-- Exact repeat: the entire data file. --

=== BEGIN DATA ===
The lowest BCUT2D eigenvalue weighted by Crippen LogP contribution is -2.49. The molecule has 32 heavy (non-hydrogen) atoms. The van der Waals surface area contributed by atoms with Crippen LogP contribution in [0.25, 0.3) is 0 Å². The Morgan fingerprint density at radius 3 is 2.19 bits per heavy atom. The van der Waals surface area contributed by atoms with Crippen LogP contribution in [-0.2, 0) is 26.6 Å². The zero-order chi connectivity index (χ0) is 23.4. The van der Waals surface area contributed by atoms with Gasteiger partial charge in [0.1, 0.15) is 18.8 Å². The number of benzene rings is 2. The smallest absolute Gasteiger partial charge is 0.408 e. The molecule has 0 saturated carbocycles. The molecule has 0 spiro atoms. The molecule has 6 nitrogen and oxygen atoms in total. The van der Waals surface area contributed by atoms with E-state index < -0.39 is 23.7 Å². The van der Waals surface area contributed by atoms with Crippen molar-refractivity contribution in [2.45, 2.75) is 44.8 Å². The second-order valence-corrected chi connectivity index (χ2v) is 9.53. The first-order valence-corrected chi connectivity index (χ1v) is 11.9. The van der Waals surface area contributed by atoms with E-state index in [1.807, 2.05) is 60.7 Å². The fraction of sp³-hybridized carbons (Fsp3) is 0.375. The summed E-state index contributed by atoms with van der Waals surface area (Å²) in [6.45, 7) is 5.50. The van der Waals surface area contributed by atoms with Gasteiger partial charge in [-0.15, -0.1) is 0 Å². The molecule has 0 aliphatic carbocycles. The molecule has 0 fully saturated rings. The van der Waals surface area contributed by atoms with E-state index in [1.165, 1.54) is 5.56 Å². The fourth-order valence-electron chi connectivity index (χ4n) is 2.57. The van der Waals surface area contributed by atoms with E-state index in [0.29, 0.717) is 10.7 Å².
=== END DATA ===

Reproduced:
The lowest BCUT2D eigenvalue weighted by Crippen LogP contribution is -2.49. The molecule has 32 heavy (non-hydrogen) atoms. The van der Waals surface area contributed by atoms with Crippen LogP contribution in [0.25, 0.3) is 0 Å². The Morgan fingerprint density at radius 3 is 2.19 bits per heavy atom. The van der Waals surface area contributed by atoms with Crippen LogP contribution in [-0.2, 0) is 26.6 Å². The zero-order chi connectivity index (χ0) is 23.4. The van der Waals surface area contributed by atoms with Gasteiger partial charge in [0.1, 0.15) is 18.8 Å². The number of benzene rings is 2. The smallest absolute Gasteiger partial charge is 0.408 e. The molecule has 0 saturated carbocycles. The molecule has 0 spiro atoms. The molecule has 6 nitrogen and oxygen atoms in total. The van der Waals surface area contributed by atoms with E-state index < -0.39 is 23.7 Å². The van der Waals surface area contributed by atoms with Crippen molar-refractivity contribution in [2.45, 2.75) is 44.8 Å². The second-order valence-corrected chi connectivity index (χ2v) is 9.53. The first-order valence-corrected chi connectivity index (χ1v) is 11.9. The van der Waals surface area contributed by atoms with E-state index in [1.807, 2.05) is 60.7 Å². The fraction of sp³-hybridized carbons (Fsp3) is 0.375. The summed E-state index contributed by atoms with van der Waals surface area (Å²) in [6.45, 7) is 5.50. The van der Waals surface area contributed by atoms with Gasteiger partial charge in [-0.15, -0.1) is 0 Å². The molecule has 0 aliphatic carbocycles. The molecule has 0 fully saturated rings. The van der Waals surface area contributed by atoms with E-state index in [1.165, 1.54) is 5.56 Å². The fourth-order valence-electron chi connectivity index (χ4n) is 2.57. The van der Waals surface area contributed by atoms with E-state index in [0.29, 0.717) is 10.7 Å².